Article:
Illinois Bar Journal

June 2020Volume 108Number 6Page 10

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LawPulse

Pandemic Provisions

The ISBA and Illinois law school deans want to give law school grads who haven’t taken the bar exam more options in the private sector.

Recent University of Illinois College of Law graduate Matt Hartzler is among the lucky ones, after lining up a job with Katten at its Chicago office, where he’d like to practice trademark and copyright law. But he says he and his classmates are very much aware they are stepping into a marketplace dismantled by the global COVID-19 pandemic.

“The general mood among my friends is one of vigilant flexibility,” Hartzler says. “It seems like the only way to proceed as a graduating law student is to be comfortable with change. The bar exam has a new date. Will it stay there? Some firms are deferring hiring to January 2021. Will that be the norm or the exception in the Chicago market? By the time this comes to print, I suspect a lot will have changed. The only thing that’s clear is that this next crop of attorneys is going to have to be OK with uncertainty.”

The need for flexibility also is on the minds of ISBA leaders, who, with the deans of all nine Illinois law schools, collaborated on a proposal to amend Illinois Supreme Court Rule 711 in the hopes of expanding job opportunities for law school graduates whose careers and financial prospects may be on hold due to the pandemic. The ISBA and the deans joined forces after Illinois Supreme Court Chief Justice Anne Burke encouraged the two groups to work together after learning they were writing similar, but independent, proposals. A melded proposal was submitted to the Supreme Court in early May. The goal is to expand opportunities for law school graduates who will be waiting until September to take the bar exam, with admission not likely to take place until early 2021.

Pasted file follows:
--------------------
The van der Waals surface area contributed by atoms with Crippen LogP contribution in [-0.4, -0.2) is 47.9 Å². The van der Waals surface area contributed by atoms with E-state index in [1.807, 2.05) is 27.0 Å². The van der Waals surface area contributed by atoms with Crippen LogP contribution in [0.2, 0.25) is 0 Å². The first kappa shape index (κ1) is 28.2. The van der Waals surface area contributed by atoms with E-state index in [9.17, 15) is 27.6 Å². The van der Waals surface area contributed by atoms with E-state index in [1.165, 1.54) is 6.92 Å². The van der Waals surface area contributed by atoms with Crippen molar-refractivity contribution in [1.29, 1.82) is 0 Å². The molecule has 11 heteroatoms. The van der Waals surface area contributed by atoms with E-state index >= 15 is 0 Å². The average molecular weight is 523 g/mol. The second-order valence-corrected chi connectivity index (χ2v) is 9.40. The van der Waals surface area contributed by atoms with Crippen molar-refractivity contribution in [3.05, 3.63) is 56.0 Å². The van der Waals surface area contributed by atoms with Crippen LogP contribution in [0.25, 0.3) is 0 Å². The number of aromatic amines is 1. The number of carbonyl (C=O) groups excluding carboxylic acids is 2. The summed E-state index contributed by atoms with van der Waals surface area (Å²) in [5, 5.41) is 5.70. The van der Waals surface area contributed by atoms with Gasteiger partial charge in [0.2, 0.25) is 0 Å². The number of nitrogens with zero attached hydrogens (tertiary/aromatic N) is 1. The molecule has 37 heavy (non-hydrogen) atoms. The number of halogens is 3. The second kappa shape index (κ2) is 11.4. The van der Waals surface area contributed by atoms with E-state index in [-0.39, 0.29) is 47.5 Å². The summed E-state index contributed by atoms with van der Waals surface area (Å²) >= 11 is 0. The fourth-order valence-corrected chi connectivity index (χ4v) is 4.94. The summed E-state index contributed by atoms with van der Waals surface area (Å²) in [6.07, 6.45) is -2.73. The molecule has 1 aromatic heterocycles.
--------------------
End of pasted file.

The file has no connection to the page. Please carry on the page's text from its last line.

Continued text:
Rule 711(c) already allows law school students and graduates to perform a wide variety of legal services under the supervision of a licensed attorney in good standing. But that provision is limited to positions in government agencies and nonprofit organizations, such as legal aid clinics. (In May, the ISBA published a Professional Conduct Advisory Opinion clarifying the types of legal work nonlicensed law school graduates can perform according to current rules. See the 20-01 entire opinion.)

The ISBA/dean proposal would create Rule 711(g), which would allow law school graduates to perform the roles mentioned in paragraph (c), but in the private sector as well. The proposal also outlines other requirements, such as: how to obtain a provisional certificate to practice law under 711(g); that law school grads must complete a Basic Skills MCLE course within 60 days of working under the new paragraph; and what supervising attorneys must do when bringing a law student graduate under their wings.

The proposal states Rule 711(g) would apply to “December 2019 and all 2020 J.D. graduates of law schools” and “law school graduates from prior years who have been serving as judicial law clerks since their graduation who have not yet taken a bar examination in any jurisdiction but who have successfully completed all educational requirements to be eligible to take the Illinois bar examination.” Private-practice privileges for law school grads would “continue through October 31, 2021 or until 30 days after the covered graduate receives the results of the first bar examination taken after establishing Rule 711(g) license, whichever occurs sooner.”

Elevated status